As hordes of pumpkin spice stans have started flocking to Starbucks, one store location in Mexico is marking another significant start date. On Tuesday, a Mexico City Starbucks with an all senior staff opened its doors to the public, making it the first Starbucks to be run by employees all aged 55 and older.
The staffing choice is part of a partnership between Starbucks and the National Institute for the Elderly, as local station WPXI reports. As part of the initiative to offer more employment opportunities to an older demographic, the Starbucks located in the Colonia del Valle neighborhood of Mexico City staffed their store with employees ages 55 and up. Currently, as Yahoo reports, there are younger staff members present at the store to help with training the new hires.
This Starbucks location will function like any other store with the addition of some key employee benefits. The staff of this store have a guaranteed two full days off every week and will only work a maximum shift of six-and-a-half hours. Yahoo also reports that employees will receive some medical benefits including health insurance for major medical expenses. As far as store layout, the only minor change involves lowered shelves to minimize the risk of injury. Aside from that, the store is like any other Starbucks, PSL and all.
According to Reuters, 10 percent of the population in Mexico is aged 55 and older. That works out to be 12 million people. With that in mind, the location of this Starbucks no accident. The patrons of this particular location are younger people and college students.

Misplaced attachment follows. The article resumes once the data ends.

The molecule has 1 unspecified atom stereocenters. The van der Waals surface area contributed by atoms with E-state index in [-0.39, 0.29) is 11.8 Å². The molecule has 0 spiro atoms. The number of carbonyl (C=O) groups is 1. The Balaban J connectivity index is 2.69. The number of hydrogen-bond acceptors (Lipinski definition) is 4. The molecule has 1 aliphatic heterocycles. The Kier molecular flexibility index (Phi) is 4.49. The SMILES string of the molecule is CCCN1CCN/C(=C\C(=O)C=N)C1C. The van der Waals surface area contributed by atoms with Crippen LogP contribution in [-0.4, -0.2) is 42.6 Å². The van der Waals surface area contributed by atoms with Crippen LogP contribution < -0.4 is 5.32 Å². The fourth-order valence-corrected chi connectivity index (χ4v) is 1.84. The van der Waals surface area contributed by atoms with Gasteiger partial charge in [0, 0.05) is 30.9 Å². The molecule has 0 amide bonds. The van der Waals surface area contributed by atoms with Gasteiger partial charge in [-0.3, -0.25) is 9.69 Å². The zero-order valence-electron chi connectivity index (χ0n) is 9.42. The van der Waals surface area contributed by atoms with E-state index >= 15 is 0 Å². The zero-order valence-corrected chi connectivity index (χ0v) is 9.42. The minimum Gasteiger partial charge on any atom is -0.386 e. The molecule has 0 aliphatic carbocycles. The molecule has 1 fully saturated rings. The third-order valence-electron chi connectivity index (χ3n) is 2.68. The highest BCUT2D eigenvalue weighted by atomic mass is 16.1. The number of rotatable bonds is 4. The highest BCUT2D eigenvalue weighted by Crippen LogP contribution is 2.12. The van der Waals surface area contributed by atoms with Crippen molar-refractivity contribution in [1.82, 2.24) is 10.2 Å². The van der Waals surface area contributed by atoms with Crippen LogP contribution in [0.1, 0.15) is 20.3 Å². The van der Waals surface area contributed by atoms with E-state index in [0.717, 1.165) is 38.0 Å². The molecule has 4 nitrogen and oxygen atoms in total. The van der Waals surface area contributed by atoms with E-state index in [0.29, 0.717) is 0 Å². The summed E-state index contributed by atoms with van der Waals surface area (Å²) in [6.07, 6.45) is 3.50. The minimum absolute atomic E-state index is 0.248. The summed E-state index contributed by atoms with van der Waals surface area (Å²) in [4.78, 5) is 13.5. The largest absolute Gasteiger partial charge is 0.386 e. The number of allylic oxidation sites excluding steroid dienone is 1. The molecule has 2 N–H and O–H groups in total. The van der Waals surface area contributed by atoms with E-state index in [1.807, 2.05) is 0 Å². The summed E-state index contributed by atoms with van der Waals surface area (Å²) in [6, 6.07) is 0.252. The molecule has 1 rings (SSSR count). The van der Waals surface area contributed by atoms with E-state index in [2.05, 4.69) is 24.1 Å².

“It took us two years to land the best scheme to contribute to the elderly community in Mexico, opening the doors of our stores to senior baristas was not a goal, it was an act of congruence with the inclusion philosophy of Starbucks,” Christian Gurría, CEO of Starbucks Mexico, told Reuters in an interview.
In addition to offering more job opportunities to older employees, store patrons who may typically interact exclusively with other young people will have more age diversity in their daily interactions.
In the United States, aged-based discrimination makes up a significant number of cases the Equal Employment Opportunity Commission (EEOC) receives. In 2016, one in five discrimination charged the EEOC received were in regards to age based discrimination. Recent studies suggest a bias against older applicants still persists in the hiring process. As the average retirement age continues to increase in the U.S., workers are looking for job opportunities well into their 50s and 60s. In turns, employers need to make sure their workplace is open and accommodating for older employees.
“It’s becoming more difficult to employ people over 40 years of age, but the need to keep elderly people in work exists,” Gurría told Reuters. “If the opportunity is there I’m happy to help.”
Employees are equally grateful for the job opportunity. In an interview with Mexico News Daily, employee Carmen Lazo said, “I’m very happy and grateful to be part of this beautiful Inapam-Starbucks project that gives me the opportunity to learn something so different and removed from what I did before.” Lazo also added, “I’m excited about what’s to come, I’ve always liked to give my best effort in everything I do and this time will not be the exception.”
Currently, 65 of Starbucks Mexico’s 7,000 employees are older than 55, according to Gurría. However, the goal is to almost double that number. By the end of this year, Starbucks intends to employ 120 people aged 55 and older in its store. It’s a fraction of the overall 55+ population but certainly a step in the right direction.